Robert Burns letter on ‘night out with the lads’ to go on show

A series of unpublished letters from a Private who died in the First World War are set to be auctioned
A series of unpublished letters from a Private who died in the First World War are set to be auctioned
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A letter from Robert Burns to one of his oldest friends about a good night out they shared is to go on special display in Edinburgh for the first time in 100 years.

The letter, from Burns to William Niven, of Maybole in Ayrshire, an old school friend, will go on show at the National Library of Scotland on Thursday to celebrate Burns Day.

The correspondence was acquired by the library at auction last year and tells of an enjoyable evening Burns spent with Niven and a number of lads, including ‘Spunkie’ and ‘youthful Tammie’.

READ MORE: Robert Burns may be lauded but he had his flaws

It was written in August 1786, just weeks after publication of his first work Poems, Chiefly in the Scottish Dialect, which was to make his name.

At the time he was still considering emigrating to Jamaica but this plan was shelved following the positive reaction to his poems.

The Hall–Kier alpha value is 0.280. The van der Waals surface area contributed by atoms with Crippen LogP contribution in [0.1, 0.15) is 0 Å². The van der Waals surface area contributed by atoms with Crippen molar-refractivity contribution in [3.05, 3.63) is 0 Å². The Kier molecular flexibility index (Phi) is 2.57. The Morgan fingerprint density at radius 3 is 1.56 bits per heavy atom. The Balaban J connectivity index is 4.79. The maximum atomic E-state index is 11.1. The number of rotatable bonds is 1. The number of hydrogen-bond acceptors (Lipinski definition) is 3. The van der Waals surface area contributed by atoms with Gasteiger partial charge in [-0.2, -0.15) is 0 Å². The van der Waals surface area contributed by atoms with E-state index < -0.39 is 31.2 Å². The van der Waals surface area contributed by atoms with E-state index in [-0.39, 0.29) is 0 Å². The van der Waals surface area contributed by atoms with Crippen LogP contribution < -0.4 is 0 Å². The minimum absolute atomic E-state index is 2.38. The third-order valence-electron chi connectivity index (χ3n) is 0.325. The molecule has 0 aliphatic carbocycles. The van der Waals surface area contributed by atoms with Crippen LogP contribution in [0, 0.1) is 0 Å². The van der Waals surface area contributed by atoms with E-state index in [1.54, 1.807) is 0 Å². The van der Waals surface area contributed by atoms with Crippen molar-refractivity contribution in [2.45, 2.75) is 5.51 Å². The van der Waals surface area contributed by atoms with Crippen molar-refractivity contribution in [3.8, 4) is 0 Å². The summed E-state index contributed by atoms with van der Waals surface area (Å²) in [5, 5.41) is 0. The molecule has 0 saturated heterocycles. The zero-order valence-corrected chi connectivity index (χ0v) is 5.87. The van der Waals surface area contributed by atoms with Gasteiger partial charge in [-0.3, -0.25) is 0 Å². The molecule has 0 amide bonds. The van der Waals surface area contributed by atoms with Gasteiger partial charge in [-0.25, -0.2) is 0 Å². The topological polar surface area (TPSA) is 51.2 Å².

READ MORE: From stamps to statues: Robert Burns in popular culture

In the letter, Burns thanks Niven for what was clearly a very enjoyable encounter.

Burns writes: “I thank you with the most heart-felt sincerity for the worthy knot of lads you introduced me to.

“Never did I meet with so many congenial souls together……... To all and each of them make my most friendly compliments particularly ‘Spunkie, youthful Tammie’.

Burns also suggests in the letter that he may have been worried about his behaviour on the night out.

He refers to “two truly worthy old gentlemen” and adds: “I am afraid the conduct you forced me on may make them see me in a light I would fondly think I do not deserve.”

Although his life was about to change due to the success of his published poems, Burns appeared willing to play down the importance of his writing.

“Never blaze my songs among the million, as I would abhor to hear every prentice mouthing my poor performances in the streets,” he states to Niven.

The National Library of Scotland said the letter, which has been in private hands since 1899, is an important addition to its collection of material by and about Robert Burns.

It goes on show at the National Library, George IV Bridge in Edinburgh on January 25 from 11am to 3pm. Entry is free.